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Ledbury Community Portal
New User Registration PDF Print E-mail
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Written by Administrator   
Thursday, 10 January 2013 11:19

If you want to register as a new user on the Ledbury Portal please contact us by This e-mail address is being protected from spambots. You need JavaScript enabled to view it l

Supply us with your preferred Ledbury Portal user name and we will use this and your email address to set up your individual account.  You will be given a unique password, which we will prompt you to change immediately.

Unfortunately, we cannot use our previous front end system of registering new users due to a Joomla failure to block spam accounts.

"Spam, spam, spam, spam, spam...."

Last Updated on Thursday, 24 December 2015 12:47
 
Ledbury Portal cookie policy PDF Print E-mail
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Written by Administrator   
Friday, 14 December 2012 17:58

LEDBURY PORTAL COOKIE POLICY

The Ledbury Portal uses 'cookies', which are small text files stored on your computer. An EU Cookie Law (part of the EU Privacy Directive) came into effect in the UK on the 26th May 2012. This requires all websites that use cookies to state their cookie policy. This statement is our interpretation of that law and how it affects the Ledbury Portal and its users.

Last Updated on Thursday, 24 December 2015 12:48
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How to write for the Portal PDF Print E-mail
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Written by Administrator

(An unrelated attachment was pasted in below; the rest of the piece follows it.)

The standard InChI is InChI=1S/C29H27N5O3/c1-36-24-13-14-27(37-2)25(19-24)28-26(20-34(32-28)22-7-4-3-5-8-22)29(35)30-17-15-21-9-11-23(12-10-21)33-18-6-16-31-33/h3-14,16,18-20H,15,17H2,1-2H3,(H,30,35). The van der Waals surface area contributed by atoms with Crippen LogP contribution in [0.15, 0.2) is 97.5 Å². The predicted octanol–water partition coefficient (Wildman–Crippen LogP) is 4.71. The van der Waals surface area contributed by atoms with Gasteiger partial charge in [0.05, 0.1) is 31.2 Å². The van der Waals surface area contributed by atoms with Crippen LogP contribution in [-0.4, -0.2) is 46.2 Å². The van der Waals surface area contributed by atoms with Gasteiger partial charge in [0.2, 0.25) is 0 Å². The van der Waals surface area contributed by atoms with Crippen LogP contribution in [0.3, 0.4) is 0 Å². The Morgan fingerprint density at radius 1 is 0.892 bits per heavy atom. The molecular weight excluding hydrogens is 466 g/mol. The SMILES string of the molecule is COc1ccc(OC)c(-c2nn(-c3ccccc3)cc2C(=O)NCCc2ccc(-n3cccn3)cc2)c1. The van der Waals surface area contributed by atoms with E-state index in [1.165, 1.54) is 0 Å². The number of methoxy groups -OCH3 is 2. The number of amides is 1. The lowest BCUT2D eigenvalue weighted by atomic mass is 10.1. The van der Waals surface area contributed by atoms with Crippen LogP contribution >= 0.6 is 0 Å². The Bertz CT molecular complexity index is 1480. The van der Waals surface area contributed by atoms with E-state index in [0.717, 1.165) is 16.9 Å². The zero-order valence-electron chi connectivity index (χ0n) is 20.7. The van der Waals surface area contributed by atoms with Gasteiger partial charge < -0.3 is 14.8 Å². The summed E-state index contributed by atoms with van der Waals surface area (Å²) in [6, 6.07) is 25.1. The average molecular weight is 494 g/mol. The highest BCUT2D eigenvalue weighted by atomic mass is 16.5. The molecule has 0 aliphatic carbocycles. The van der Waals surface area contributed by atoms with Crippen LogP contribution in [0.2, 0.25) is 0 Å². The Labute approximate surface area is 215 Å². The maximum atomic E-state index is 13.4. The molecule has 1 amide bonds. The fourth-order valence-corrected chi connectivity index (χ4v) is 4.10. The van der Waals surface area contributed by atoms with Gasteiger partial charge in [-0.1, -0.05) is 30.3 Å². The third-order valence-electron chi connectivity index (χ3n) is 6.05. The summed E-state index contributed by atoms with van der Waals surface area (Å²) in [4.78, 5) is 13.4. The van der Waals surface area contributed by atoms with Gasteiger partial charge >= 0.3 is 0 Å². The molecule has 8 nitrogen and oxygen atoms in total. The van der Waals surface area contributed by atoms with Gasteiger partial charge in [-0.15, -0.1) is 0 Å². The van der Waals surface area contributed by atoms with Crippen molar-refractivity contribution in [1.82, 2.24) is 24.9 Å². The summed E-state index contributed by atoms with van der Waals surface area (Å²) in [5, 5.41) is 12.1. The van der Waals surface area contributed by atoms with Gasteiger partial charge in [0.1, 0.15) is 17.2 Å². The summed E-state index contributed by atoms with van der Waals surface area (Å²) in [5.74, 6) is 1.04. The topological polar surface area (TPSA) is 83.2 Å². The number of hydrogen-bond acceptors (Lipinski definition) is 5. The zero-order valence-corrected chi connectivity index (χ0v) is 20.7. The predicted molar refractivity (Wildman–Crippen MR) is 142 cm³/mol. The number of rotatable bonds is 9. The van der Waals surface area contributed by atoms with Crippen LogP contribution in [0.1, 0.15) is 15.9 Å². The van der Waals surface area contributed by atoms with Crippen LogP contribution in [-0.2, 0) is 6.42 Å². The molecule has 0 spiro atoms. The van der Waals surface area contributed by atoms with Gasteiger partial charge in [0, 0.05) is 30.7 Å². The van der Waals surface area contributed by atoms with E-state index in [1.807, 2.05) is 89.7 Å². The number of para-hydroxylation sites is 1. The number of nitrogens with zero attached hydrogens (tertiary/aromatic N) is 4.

Thursday, 08 October 2009 15:02

The much awaited help file 'How to write for the Portal' has been completed and is now published on the side menu under 'Site Help'.

Many thanks to Marcus Morris and his aide, Philip Barber, for researching and writing this important document for Ledbury Portal writers.

Ed: Following the major hiccup in early 2012, the 'Publications' folder and all its contents were lost. The folder has now been re-created and those files that could be recovered will soon be reinstated.

Marcus's original treatise has recently been found in the bowels of one of the computers in Ice Bytes. An addendum page has been added and it is now back in its rightful place.

 

Last Updated on Thursday, 24 December 2015 12:46
 
Still no proper disabled access to Ledbury station PDF Print E-mail
News
Written by Steve Glennie-Smith   
Sunday, 07 April 2019 11:58

Ledbury station will soon be the only station in the south-west Midlands (according to this recent written statement to Parliament dated 4th April 2019) that does not have step-free access to all its platforms.  The photo (right - courtesy Wikipædia), showing the only access to the Birmingham / London platform, was taken in 2008.  Nothing has changed since, except the bridge has been repainted!

We sent the following message to the North Herefordshire Tories via their website:

Dear Mr. Wiggin,

You might be aware that 73 railway stations are scheduled to receive funding to provide access for everyone to all platforms: